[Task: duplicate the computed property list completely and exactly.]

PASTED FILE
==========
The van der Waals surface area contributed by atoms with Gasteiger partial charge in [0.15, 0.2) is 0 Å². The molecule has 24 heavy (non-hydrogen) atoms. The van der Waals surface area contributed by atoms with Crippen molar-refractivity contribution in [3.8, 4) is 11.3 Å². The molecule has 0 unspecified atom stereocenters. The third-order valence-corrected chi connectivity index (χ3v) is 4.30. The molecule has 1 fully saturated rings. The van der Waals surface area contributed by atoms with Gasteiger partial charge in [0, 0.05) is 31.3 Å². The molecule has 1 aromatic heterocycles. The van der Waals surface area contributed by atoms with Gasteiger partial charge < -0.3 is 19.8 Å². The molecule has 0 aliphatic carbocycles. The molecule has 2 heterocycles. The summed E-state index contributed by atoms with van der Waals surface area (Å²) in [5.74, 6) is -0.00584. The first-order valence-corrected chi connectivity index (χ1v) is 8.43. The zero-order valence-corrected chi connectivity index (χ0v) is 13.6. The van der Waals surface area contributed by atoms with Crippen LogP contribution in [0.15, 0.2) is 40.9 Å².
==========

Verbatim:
The van der Waals surface area contributed by atoms with Gasteiger partial charge in [0.15, 0.2) is 0 Å². The molecule has 24 heavy (non-hydrogen) atoms. The van der Waals surface area contributed by atoms with Crippen molar-refractivity contribution in [3.8, 4) is 11.3 Å². The molecule has 0 unspecified atom stereocenters. The third-order valence-corrected chi connectivity index (χ3v) is 4.30. The molecule has 1 fully saturated rings. The van der Waals surface area contributed by atoms with Gasteiger partial charge in [0, 0.05) is 31.3 Å². The molecule has 1 aromatic heterocycles. The van der Waals surface area contributed by atoms with Gasteiger partial charge < -0.3 is 19.8 Å². The molecule has 0 aliphatic carbocycles. The molecule has 2 heterocycles. The summed E-state index contributed by atoms with van der Waals surface area (Å²) in [5.74, 6) is -0.00584. The first-order valence-corrected chi connectivity index (χ1v) is 8.43. The zero-order valence-corrected chi connectivity index (χ0v) is 13.6. The van der Waals surface area contributed by atoms with Crippen LogP contribution in [0.15, 0.2) is 40.9 Å².